Tuesday, November 13, 2012

The exterior of Ely Cathedral

click photo to enlarge
The exterior form of Ely is something of an oddity among English cathedrals. As you approach it across the flat Fenland landscape its appearance above the town, on a rise only 68 feet high, is long and low with towers at the crossing and  the west end. That is a quintessentially English profile. However, the crossing tower is lower and wider than usual, and there is but one west tower, not the usual two. It is principally this arrangement and the attendant details that make the cathedral something, to my mind, of an ugly duckling.

The low, wide crossing tower was built after the more typical tower of Norman date collapsed on 22 February 1322. The replacement is octagonal, the lower part stone and the upper corona or lantern, timber. It quickly acquired the name of The Octagon. This curious structure that looks wide rather than tall, is surrounded by pinnacles and topped by slender castellated turrets that echo those of the west tower. The west tower itself was built in the early thirteenth century, and in 1230 a spire was erected on the top. However, in the later fourteenth century the spire was taken down and replaced by the current octagon and the slender corner turrets. A small lead spire was added to this at an unknown date, but this too was removed in 1801 to leave the building looking as it does today. Germany is the home of cathedrals with a single west tower, so to see one in England, and with such an unusual design - more castle-like than ecclesiastical - is unusual. Moreover, to have the big tower echoed in a smaller tower to the south (see main photograph) makes for a strongly asymmetrical west facade, something that is equally odd in an English context. But, whilst the overall form of Ely is strange and awkward, the details of the exterior are interesting and often beautiful, particularly the blank arcading of the walls. The large, rectangular Lady Chapel that is a separate building but for the linking corridor is a further Ely quirk. However, the location and style make it look like a chapter house so it does not stand out in the way that the towers do.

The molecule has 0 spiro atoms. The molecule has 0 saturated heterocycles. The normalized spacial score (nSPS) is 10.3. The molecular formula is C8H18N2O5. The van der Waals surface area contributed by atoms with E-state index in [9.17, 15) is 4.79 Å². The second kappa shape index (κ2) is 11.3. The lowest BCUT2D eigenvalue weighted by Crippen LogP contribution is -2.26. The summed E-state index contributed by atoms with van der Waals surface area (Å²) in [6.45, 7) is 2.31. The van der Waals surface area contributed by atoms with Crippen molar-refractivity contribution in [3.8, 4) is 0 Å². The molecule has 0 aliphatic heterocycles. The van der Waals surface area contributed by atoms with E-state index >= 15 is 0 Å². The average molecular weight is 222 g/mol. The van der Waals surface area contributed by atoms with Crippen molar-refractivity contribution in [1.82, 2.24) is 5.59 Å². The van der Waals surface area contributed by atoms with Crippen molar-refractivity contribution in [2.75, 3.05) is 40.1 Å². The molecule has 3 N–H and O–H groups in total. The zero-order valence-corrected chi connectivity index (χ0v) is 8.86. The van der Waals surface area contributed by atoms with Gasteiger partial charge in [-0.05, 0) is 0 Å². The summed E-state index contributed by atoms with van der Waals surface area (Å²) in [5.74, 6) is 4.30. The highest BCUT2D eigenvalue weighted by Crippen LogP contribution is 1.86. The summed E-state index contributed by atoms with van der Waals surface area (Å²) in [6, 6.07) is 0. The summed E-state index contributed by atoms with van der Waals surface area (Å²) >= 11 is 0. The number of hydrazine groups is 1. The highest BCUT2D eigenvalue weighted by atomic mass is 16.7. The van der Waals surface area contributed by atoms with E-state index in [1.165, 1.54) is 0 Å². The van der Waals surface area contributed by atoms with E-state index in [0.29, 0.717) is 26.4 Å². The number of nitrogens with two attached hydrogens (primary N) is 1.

Photographing the exterior of Ely is quite a challenge. It is closely surrounded by buildings, and where there is a big sloping pasture on the south side, there are plenty of large trees that get in the way. The cathedral green in front of the west facade offers just enough space for a reasonably satisfactory shot, and I took advantage of this on a recent visit. Incidentally, the incongruous looking cannon in the left foreground has these words on a nearby plaque: "Russian canon captured during the Crimean War. Presented to the people of Ely by Queen Victoria in 1860 to mark the creation of the Ely Rifle Volunteers." Around the edge of the plaque are the words, "Give peace in our time O Lord."

photographs and text © Tony Boughen

Photo 1
Camera: Canon
Mode: Aperture Priority
Focal Length: 27mm
F No: f7.1
Shutter Speed: 1/320
ISO: 100
Exposure Compensation:  -0.67 EV
Image Stabilisation: On